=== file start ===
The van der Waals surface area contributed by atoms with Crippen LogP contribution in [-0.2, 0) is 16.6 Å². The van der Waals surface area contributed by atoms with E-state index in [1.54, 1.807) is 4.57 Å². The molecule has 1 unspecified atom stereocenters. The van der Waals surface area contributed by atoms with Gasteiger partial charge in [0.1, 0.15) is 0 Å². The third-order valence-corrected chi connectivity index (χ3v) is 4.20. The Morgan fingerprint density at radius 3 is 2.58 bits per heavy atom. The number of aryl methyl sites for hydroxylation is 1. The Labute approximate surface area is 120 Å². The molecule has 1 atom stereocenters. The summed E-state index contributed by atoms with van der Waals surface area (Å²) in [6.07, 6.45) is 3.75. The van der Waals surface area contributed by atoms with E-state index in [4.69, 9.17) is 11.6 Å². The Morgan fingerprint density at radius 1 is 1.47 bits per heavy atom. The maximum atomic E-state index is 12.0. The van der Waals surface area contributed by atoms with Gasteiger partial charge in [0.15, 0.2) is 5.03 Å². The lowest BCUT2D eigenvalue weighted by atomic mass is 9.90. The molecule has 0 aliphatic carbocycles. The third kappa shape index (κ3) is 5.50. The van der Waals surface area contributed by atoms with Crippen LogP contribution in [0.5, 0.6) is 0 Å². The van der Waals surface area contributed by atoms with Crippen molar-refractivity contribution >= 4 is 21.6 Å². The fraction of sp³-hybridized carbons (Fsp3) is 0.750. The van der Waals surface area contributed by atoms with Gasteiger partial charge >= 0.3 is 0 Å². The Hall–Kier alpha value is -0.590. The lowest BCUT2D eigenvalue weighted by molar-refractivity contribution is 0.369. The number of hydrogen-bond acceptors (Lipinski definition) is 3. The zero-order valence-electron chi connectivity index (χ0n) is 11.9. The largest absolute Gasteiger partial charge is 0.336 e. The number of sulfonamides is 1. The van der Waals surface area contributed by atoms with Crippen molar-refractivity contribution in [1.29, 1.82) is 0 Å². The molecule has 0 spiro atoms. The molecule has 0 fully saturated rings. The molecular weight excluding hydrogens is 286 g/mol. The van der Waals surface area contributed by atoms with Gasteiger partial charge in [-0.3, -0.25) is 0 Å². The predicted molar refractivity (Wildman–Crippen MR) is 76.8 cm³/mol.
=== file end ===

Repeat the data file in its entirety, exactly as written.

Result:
The van der Waals surface area contributed by atoms with Crippen LogP contribution in [-0.2, 0) is 16.6 Å². The van der Waals surface area contributed by atoms with E-state index in [1.54, 1.807) is 4.57 Å². The molecule has 1 unspecified atom stereocenters. The van der Waals surface area contributed by atoms with Gasteiger partial charge in [0.1, 0.15) is 0 Å². The third-order valence-corrected chi connectivity index (χ3v) is 4.20. The Morgan fingerprint density at radius 3 is 2.58 bits per heavy atom. The number of aryl methyl sites for hydroxylation is 1. The Labute approximate surface area is 120 Å². The molecule has 1 atom stereocenters. The summed E-state index contributed by atoms with van der Waals surface area (Å²) in [6.07, 6.45) is 3.75. The van der Waals surface area contributed by atoms with E-state index in [4.69, 9.17) is 11.6 Å². The Morgan fingerprint density at radius 1 is 1.47 bits per heavy atom. The maximum atomic E-state index is 12.0. The van der Waals surface area contributed by atoms with Gasteiger partial charge in [0.15, 0.2) is 5.03 Å². The lowest BCUT2D eigenvalue weighted by atomic mass is 9.90. The molecule has 0 aliphatic carbocycles. The third kappa shape index (κ3) is 5.50. The van der Waals surface area contributed by atoms with Crippen LogP contribution in [0.5, 0.6) is 0 Å². The van der Waals surface area contributed by atoms with Crippen molar-refractivity contribution >= 4 is 21.6 Å². The fraction of sp³-hybridized carbons (Fsp3) is 0.750. The van der Waals surface area contributed by atoms with Gasteiger partial charge >= 0.3 is 0 Å². The Hall–Kier alpha value is -0.590. The lowest BCUT2D eigenvalue weighted by molar-refractivity contribution is 0.369. The number of hydrogen-bond acceptors (Lipinski definition) is 3. The zero-order valence-electron chi connectivity index (χ0n) is 11.9. The largest absolute Gasteiger partial charge is 0.336 e. The number of sulfonamides is 1. The van der Waals surface area contributed by atoms with Crippen molar-refractivity contribution in [1.29, 1.82) is 0 Å². The molecule has 0 spiro atoms. The molecule has 0 fully saturated rings. The molecular weight excluding hydrogens is 286 g/mol. The van der Waals surface area contributed by atoms with Gasteiger partial charge in [-0.3, -0.25) is 0 Å². The predicted molar refractivity (Wildman–Crippen MR) is 76.8 cm³/mol.